I don’t know what I expected from Don Quixote. You know those times when something is recommended everywhere, and tops every list of Best Novels in All the World, and yet you sort of think, well, it can’t be that great? I wasn’t prepared for this book to be so beautiful. I think I thought it would be a comedy, and part of it is: there are scenes that are very funny, especially the dialogue between Don Quixote and Sancho Panza. But it’s a little like the line I quote above, in the title, when Tybalt has given Mercutio his death-wound, and Romeo says, no, no, it can’t be that bad, and Mercutio says, it’s not as deep as a well or as wide as a church-door, but ’tis enough, ’twill serve. Ask for me tomorrow, and you shall find me a grave man. It’s funny, of course it’s funny. But the narrative, the arc, is cradled in gravity, in grief, in compassion.
Part of the wonder of this work is the way Cervantes lets you decide. Will you laugh or cry? After Sancho leaves for his governorship, he says this:
Kind reader, let the good Sancho go in peace and good fortune, and expect two bushels of laughter when you learn how he behaved in office, and in the meantime wait and find out what happened to his master that night; and if you do not laugh at this, at least you will spread your lips wide in a monkey grin, because those things that befall Don Quixote have to be celebrated either with astonishment or laughter.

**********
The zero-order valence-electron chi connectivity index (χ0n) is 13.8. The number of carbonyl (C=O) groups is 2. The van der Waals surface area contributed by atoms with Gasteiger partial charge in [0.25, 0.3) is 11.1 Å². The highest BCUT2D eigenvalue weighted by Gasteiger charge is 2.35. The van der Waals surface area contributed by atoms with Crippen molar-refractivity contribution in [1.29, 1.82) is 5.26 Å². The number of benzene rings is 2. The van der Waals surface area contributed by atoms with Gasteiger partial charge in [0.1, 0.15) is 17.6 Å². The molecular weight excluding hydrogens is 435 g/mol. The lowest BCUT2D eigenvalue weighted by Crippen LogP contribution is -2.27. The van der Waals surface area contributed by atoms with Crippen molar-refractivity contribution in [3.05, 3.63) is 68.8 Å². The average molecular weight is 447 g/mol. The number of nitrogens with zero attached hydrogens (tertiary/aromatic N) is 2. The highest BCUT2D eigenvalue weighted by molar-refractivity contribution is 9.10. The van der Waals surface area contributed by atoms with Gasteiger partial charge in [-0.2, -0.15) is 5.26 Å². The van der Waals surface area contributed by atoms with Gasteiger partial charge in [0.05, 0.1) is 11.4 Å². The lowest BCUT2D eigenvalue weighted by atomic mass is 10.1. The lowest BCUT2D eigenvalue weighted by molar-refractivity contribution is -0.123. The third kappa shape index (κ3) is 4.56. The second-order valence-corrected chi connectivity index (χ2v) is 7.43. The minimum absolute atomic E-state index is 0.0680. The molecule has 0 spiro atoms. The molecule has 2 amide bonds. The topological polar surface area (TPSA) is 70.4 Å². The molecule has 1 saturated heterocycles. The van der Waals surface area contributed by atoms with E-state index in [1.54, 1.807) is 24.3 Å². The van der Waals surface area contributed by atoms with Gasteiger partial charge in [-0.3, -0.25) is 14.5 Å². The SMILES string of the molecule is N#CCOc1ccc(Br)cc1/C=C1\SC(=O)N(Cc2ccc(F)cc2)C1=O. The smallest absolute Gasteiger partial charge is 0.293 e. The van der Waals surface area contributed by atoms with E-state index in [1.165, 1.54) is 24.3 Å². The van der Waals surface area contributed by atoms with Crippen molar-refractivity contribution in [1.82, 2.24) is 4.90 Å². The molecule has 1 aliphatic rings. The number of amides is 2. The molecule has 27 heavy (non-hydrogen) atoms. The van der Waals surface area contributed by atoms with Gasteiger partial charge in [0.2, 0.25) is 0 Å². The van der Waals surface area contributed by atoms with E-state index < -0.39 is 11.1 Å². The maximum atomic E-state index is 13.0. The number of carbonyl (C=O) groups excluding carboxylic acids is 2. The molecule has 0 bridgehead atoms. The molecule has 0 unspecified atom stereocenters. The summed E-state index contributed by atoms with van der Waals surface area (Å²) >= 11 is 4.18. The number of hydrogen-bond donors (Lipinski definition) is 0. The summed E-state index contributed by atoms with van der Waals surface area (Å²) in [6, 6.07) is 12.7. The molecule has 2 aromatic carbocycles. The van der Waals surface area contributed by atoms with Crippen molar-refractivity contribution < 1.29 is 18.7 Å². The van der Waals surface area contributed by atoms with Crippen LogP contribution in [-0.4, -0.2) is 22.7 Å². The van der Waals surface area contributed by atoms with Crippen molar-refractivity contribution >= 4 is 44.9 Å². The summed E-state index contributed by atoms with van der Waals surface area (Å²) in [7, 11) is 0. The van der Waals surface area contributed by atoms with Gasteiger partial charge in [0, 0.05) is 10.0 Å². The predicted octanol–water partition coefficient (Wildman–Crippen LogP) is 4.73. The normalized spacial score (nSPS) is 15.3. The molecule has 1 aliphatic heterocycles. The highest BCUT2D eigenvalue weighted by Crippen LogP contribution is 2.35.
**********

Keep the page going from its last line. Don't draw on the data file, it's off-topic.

Astonishment or laughter. Or both. Or tears. Or one following the other.
Cervantes succeeds in creating a book of cruelty and laughter, at the still heart of which we find gentleness and compassion; or choose another path, and it is a book of madness, at the heart of which is a monkey grin. How much depends on the reader, and how much on what is read?
The book is spangled with tiny things I loved: the bearded duennas; the terrible expense of the all-black garments of the duke and duchess’s hoax, pulled on Don Quixote in Part II; the speech about the joys of writing in the vernacular; the phrase “have patience and shuffle the deck.” The language was wonderful, crackling and funny and swift-paced (I only wish I could have read it in the original — thank God for good translations.) But it was Cervantes’s masterful tapestry of madness, sorrow, rue (herb o’grace), cruelty, compassion, and laughter that will stay with me. That’s its gravitational force.